When a crisis such as the Covid-19 pandemic hits a supply chain as complex as that of clothing, financing problems can gum up commercial relationships – meaning governments, regional and international organisations all need to step in.

“If you go out of business, no one gets paid,” notes Julia Hughes, president of the USA Fashion Industry Association (USFIA). 

In the US alone, the last month has seen US retail giant JCPenney file for Chapter 11 Bankruptcy protection, a move that will see some of its near-850 stores close; while J.Crew and Neiman Marcus have also done the same.

And the likelihood is that more fashion brands and retailers will go into administration, unable to pay rents, essential staff costs, warehousing, bank fees and more, when little or no income is coming in.

Public financing can be critical in the short term, enabling clothing companies and their suppliers to breathe and unlock some payments to supply chain partners and staff that might otherwise have been lost, protecting long-term relationships. “There’s no easy solution here. But we’re all in this together, throughout the supply chain,” says Hughes.

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The problem, of course, is that some companies are in better shape than others to withstand the loss of cash flow. Where this hurts too much: “The CFO will change payment terms and cancel orders,” warns the USFIA president. 

So governments should be flexible in offering financial support. While backing for small business (a common thread in state Covid-19 responses) is valuable, major retailers often pay heavy rents, so rent abatement programmes could really help the apparel sector, she suggests. 

Similarly, a deferment of import duty payments – a major cost for brands – would be a boon, says Hughes. A key problem going forward could be criteria to identify companies who are usually solidly profitable and hence deserving of support. But for now, the USFIA president accepts that a “blanket” strategy, keeping the industry alive during the crisis so that it can recover naturally afterwards, is a more realistic move.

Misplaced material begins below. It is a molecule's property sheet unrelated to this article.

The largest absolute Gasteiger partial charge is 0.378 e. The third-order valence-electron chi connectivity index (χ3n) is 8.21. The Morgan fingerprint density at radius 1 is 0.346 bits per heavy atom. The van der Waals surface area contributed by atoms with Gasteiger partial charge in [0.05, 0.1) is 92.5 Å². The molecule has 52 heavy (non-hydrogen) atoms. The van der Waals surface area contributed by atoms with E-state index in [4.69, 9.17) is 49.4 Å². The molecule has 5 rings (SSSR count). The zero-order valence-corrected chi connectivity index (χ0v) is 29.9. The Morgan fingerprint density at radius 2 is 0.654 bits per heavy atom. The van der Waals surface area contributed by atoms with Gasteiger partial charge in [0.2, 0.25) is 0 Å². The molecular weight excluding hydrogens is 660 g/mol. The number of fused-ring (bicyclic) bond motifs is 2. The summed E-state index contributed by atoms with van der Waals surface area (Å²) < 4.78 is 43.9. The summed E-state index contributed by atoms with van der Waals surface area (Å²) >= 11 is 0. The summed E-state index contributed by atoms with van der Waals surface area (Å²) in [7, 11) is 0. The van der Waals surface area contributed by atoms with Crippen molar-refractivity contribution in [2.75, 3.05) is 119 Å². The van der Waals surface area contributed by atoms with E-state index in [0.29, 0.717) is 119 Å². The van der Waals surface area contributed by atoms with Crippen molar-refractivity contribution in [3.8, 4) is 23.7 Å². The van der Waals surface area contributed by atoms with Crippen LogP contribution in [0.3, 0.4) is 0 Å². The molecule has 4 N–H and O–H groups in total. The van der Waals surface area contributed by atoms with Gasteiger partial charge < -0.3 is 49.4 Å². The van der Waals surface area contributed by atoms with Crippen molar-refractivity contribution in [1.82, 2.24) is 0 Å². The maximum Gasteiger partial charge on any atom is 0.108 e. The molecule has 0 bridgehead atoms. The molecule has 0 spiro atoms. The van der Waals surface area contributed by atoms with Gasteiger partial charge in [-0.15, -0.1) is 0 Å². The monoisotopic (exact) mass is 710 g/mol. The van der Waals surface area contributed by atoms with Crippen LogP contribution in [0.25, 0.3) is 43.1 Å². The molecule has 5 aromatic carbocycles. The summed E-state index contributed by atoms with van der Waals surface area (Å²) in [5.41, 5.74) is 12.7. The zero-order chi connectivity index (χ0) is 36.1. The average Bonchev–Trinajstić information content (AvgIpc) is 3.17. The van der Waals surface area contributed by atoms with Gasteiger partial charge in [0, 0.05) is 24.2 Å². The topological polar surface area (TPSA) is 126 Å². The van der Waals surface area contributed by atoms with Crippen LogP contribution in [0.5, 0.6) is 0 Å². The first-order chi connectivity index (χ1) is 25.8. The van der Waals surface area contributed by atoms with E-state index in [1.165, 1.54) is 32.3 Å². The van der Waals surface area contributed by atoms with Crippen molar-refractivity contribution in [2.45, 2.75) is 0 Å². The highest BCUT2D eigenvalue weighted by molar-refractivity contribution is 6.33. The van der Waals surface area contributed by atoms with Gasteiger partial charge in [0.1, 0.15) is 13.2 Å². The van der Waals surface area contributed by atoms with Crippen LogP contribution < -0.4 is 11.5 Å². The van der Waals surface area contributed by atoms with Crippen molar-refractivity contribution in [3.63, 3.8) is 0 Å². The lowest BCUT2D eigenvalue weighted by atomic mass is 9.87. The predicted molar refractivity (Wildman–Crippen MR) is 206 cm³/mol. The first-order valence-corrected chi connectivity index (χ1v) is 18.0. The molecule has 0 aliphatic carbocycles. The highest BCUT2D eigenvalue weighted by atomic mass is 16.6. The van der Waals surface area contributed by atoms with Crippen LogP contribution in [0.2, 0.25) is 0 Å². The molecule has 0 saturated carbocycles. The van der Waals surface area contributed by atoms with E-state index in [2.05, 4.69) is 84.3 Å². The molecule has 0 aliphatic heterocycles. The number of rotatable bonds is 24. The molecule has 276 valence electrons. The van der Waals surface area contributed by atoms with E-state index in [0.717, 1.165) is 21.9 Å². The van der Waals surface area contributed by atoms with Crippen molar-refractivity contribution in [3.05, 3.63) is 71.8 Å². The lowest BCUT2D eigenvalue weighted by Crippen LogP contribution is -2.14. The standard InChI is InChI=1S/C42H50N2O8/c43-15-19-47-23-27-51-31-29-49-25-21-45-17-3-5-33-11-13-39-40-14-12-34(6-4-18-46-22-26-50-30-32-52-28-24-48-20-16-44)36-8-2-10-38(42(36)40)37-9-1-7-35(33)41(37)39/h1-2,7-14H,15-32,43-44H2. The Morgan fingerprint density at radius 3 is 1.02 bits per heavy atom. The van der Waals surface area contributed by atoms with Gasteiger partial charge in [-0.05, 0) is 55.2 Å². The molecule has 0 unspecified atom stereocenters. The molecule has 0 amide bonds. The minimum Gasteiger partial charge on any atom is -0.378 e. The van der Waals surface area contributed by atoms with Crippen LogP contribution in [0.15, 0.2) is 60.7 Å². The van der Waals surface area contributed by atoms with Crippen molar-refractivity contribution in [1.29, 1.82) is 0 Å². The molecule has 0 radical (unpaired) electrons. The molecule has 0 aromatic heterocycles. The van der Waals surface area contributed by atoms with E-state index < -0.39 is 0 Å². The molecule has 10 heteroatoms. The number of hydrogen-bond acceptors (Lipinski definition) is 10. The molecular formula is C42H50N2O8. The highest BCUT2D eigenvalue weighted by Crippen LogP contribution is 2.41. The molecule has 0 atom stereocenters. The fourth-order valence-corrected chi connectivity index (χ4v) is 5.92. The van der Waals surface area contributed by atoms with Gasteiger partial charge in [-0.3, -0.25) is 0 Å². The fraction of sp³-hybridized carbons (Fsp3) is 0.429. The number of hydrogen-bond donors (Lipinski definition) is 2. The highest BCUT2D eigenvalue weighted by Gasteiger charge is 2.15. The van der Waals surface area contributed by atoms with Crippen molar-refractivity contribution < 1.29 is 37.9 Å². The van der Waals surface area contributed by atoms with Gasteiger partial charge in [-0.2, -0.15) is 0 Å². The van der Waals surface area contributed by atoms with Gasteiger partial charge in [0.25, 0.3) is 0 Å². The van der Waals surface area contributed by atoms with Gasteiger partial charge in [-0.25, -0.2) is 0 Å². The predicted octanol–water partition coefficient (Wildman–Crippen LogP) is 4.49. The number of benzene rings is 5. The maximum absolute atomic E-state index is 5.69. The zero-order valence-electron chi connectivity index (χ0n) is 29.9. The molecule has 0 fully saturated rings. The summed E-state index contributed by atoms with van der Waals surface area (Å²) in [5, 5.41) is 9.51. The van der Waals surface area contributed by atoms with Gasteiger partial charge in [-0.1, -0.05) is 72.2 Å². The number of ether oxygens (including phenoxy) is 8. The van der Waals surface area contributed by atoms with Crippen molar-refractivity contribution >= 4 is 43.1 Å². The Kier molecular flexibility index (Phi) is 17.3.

Stores reopening and restocking

Another financing issue will be how brands and retailers remodel stores for the post-Covid 19 era, to avoid shops becoming hotspots for new Covid-19 outbreaks after strict lockdown restrictions are eased. 

“You won’t have racks right next to each other. How can you handle returns? How can you try things on? You might worry who tried something on before you?” This will mean new systems as well as new store design. 

How will that be paid for? Borrowing or sales? Buyers are talking to suppliers about ‘back-to-school’ and the festive Christmas/New Year/Thanksgiving season – but understandably, with many having been burned by order cancellations and scrapped payments, suppliers are nervous about new commitments.

A recent survey of 35 fashion brands and retailers found that despite mounting public pressure, 40% have made no public commitment to pay in full for completed orders. Separately, an online tracker is monitoring the response of leading apparel and footwear brands and retailers to their suppliers and workers during the coronavirus crisis. 

Hughes expects many suppliers to require some upfront money and maybe proof that brands are covered against surprise loss of earnings, perhaps through insurance. 

These discussions are critical now, given China’s tough pandemic response appears to have been effective, with manufacturers reopening, using workplace social distancing and temperature checks along with government tracing of workers’ movements through mobile phone surveillance. Also, Hughes says there is evidence that South-east Asian manufacturers are also getting back to work, so financing issues may become urgent.

Financial support

International organisations have certainly been helping.